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Noor


Noor-poster

There is something very endearing about Noor. Though I did wish it delved deeper into the serious issue of organ trafficking and not just skirted around it. That said, director Sunhil Sippy, who co-wrote and directed the black comedy Snip! back in 2000, does craft this coming-of-age story with heart. As a romantic comedy, it works up a charm!

Sippy’s direction is refreshingly no-frills, devoid of excessive drama and layered with warm slices of reality. Based on Saba Imtiaz’s book Karachi, You’re Killing Me!, the narrative has been adapted to make it Mumbai specific. The charm and essence of a single girl in the city of dreams is captured with a candid eye between five co-writers. Ishita Moitra Udhwani pens the spiffy dialogue while Althea Delmas-Kaushal, Shikhaa Sharma, Sunhil Sippy and Saba Imtiaz write the spirited screenplay. Keiko Nakahara makes their job easy with stunning cinematography, maintaining a languid yet sharp pace; letting his characters blend into the local setting as they go through their motions – be it in Mumbai or London. Amaal Malik’s songs breezily flow with the narrative: funky Uff Yeh Noor, groovy Gulabi 2.0, joyful Jise Kehte Pyaar Hai and serene Hai Zaroori.

Sonakshi Sinha as Noor makes her quirky character relatable with the right energy and rhythm. Unhappy about her love life and stuck in an uneventful job, Noor’s creative energies are invested in work far away from her ambitions in reality. Her boss Shekhar Das (Manish Chaudhary) is happy leading a TV channel which is tailored for the masses. She lives with her retired father who (hilariously) appears to bestow all his attention on their lazy cat. She is irritable and angry with the world. Close friends Zara (Shibani Dandekar) and Saad (Kannan Gill) hang around, hoping  she will see light of day.

Enter hot guy Ayan Bannerjee (Purab Kohli) just as she stumbles upon her dream and a sensational story is about to realise. Alas, things go horribly wrong before they go right again. Not perfect by any standards, Noor is goofy and negative despite her talent and confidence. She seems to have unrealistic expectations, expecting coverage after one feeble quote from her maid. I guess, going by media’s standards today that is not too far away from the truth. Predictably, she also judges Sunny Leone quite harshly. Yet all is not lost. Her heart is in the right place. Plus she has a unique sense of humour. “Mera dost mujhe ‘Rum’ta jogi bulaata hai”, she guffaws trying to impress Ayan while on a date. She is also brave enough to make amends.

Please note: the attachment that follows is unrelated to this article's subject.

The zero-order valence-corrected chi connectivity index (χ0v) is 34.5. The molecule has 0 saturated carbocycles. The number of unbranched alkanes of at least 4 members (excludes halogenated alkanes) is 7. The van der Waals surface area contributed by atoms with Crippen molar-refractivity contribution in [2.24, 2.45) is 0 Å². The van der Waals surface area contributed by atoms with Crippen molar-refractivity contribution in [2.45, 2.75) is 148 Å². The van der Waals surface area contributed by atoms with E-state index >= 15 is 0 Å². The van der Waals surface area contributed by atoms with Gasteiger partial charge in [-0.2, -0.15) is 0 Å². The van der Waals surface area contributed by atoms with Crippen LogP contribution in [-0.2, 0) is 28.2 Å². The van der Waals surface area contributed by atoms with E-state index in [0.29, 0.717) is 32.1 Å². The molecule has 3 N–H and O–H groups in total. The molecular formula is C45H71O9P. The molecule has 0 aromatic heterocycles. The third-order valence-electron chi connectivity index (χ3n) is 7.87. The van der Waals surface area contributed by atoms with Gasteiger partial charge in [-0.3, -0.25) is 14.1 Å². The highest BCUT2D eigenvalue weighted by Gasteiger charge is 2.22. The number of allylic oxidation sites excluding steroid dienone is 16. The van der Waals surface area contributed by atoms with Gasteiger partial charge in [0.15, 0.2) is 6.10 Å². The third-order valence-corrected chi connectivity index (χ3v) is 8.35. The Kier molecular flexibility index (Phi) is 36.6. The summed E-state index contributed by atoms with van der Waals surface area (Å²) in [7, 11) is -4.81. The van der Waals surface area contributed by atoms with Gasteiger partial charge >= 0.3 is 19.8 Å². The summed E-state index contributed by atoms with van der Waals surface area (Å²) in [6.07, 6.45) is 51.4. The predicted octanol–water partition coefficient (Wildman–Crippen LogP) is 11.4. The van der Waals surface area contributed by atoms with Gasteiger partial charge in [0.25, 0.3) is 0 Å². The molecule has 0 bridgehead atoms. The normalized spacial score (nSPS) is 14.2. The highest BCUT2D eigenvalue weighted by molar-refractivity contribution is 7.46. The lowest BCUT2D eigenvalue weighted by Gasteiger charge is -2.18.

Noor’s interactions with the key people in her life are captured with detailed care. Her chats with her father are well done, routinely dull most times, warm in vital moments and unintentionally humorous in some. Especially when he follows her to the maid’s home and when she has an off-hand conversation with him about his stable and boring job. The bond she shared with her maid Malti (Smita Tambe) is touching; note the scene where she remorsefully breaks down and hugs her. Noor’s love-hate relationship with her boss is apt and evolves beautifully towards the end of the movie. As does her relationship with her friend-zoned buddy. The last scene where they finally get together was hilarious.

A special mention for the casting team Sharon Flynn and Omkar Ketkar who have done a fantastic job of picking the perfect cast. Tambe is excellent as the maid who is a mirror of conscience. Kohli takes to his arm candy status instinctively despite being Noor’s main cause of distress. Gill makes a low key but impressive debut. I would liked more of him in the movie. Chaudhary is quietly and aptly understated, giving Sinha the space to shine. Dandekar is the only one short-changed with a tiny presence.

Sonakshi Sinha is to Noor like water is to fish. It is hard to imagine anyone else in the role. She has the natural ability to balance the peripherals with the consequential. After Lootera, this is her spotlight moment in the performing arena. Whether it is her love for rum, frustration to lack of sex, the thirst for success or sorrow for her maid, she fully owns Noor with delicious vengeance.

There is nothing spectacular about Noor yet it does mundane pretty damn well. It is definitely worth a watch… or two.

cinemaspotter rating: 3.5 out of 5

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